Wednesday, 4 July 2012


KM and empowerment


em-POWER-ment Knowledge management needs empowerment - Knowledge provides empowerment.

There is a close link between the two. Let me explain with two scenarios.

Scenario 1.
Betty is writing a policy paper. She looks online for ideas, and comes across some busy discussions from a similar organisation in another part of the world. Intrigued, she gets in touch with the people in the discussion, and gets some really useful experience, stories, tips and hints that should really improve her policy. Excited, she updates her policy paper with this new knowledge, and takes it to her boss. "I'm sorry Betty, I am going to take this out" the boss tells her. "We've never done it like this - it seems rather risky. Let's stick to what we know, shall we?" Betty leaves the meeting, dejected.

Scenario 2.
Ben is writing a policy paper. Ben's boss, Jutta, comes in and say "Bob, I want to you take a fresh view here. I want a policy that is going to make a big impact, and I want you to find out how others do it". Bob is excited by this challenge. He looks online for ideas, and comes across some busy discussions from a similar organisation in another part of the world. Intrigued, he gets in touch with the people in the discussion, and gets some really useful experience, stories, tips and hints that should really improve the policy. "Good work, Bob" says Jutta. "We've never done it like this before, but there's enough knowledge and experience here to suggest this might be a good way forward.".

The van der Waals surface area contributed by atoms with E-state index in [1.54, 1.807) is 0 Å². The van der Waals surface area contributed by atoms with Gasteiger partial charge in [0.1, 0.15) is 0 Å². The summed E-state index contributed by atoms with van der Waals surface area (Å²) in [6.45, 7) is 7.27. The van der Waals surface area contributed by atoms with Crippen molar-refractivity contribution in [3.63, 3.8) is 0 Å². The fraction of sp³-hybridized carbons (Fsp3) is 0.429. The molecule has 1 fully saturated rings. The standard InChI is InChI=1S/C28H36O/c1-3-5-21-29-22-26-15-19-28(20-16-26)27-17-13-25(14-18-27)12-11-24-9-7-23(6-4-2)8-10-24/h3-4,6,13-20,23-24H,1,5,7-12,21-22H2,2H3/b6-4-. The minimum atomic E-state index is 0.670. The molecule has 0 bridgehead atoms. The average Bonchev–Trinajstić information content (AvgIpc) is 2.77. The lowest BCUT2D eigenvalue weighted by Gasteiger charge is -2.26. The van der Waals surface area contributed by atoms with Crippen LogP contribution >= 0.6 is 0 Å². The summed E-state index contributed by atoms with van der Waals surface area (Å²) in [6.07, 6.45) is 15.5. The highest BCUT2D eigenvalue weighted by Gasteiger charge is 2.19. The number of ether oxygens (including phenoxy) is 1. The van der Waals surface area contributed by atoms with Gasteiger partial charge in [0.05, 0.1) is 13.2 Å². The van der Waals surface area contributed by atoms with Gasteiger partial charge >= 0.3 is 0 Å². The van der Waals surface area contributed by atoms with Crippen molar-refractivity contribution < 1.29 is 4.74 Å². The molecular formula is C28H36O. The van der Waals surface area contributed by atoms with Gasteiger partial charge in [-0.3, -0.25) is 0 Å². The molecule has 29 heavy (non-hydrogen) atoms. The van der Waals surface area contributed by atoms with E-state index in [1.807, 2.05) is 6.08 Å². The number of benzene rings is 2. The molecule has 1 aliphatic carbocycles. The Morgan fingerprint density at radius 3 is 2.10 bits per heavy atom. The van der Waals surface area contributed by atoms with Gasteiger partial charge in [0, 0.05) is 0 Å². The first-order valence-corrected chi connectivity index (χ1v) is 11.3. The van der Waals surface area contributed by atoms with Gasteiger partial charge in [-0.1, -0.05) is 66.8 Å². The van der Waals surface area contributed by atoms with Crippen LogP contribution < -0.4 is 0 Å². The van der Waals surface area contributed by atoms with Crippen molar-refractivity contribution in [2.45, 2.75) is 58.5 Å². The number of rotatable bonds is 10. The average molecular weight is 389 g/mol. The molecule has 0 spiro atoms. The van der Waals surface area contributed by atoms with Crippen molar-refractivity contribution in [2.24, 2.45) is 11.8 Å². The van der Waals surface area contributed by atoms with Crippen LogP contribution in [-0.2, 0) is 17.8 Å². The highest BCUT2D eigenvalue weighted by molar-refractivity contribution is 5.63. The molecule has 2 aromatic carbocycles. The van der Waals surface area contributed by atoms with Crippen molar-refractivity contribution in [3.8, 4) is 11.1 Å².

Betty is disempowered. She has the knowledge,. but is not allowed to apply it. She probably won't bother to look for ideas from elsewhere any more, she will just do what her boss expects her to do - play it safe. In Betty's case, the lack of empowerment stifles Knowledge Management, as she was unable to apply the knowledge she found.


Bob is empowered. he is empowered to look for knowledge and to use it, and the knowledge he finds enables him to write a better policy paper. You could say that the knowledge he finds empowers him, in an intellectual sense, to write a better paper and so deliver a better policy. In Bob's case, he was empowered to deliver a better policy, and the knowledge he found enabled him to deliver.


You will find that Knowledge Management is far easier to implement within a culture of empowerment, and delivers far better results.

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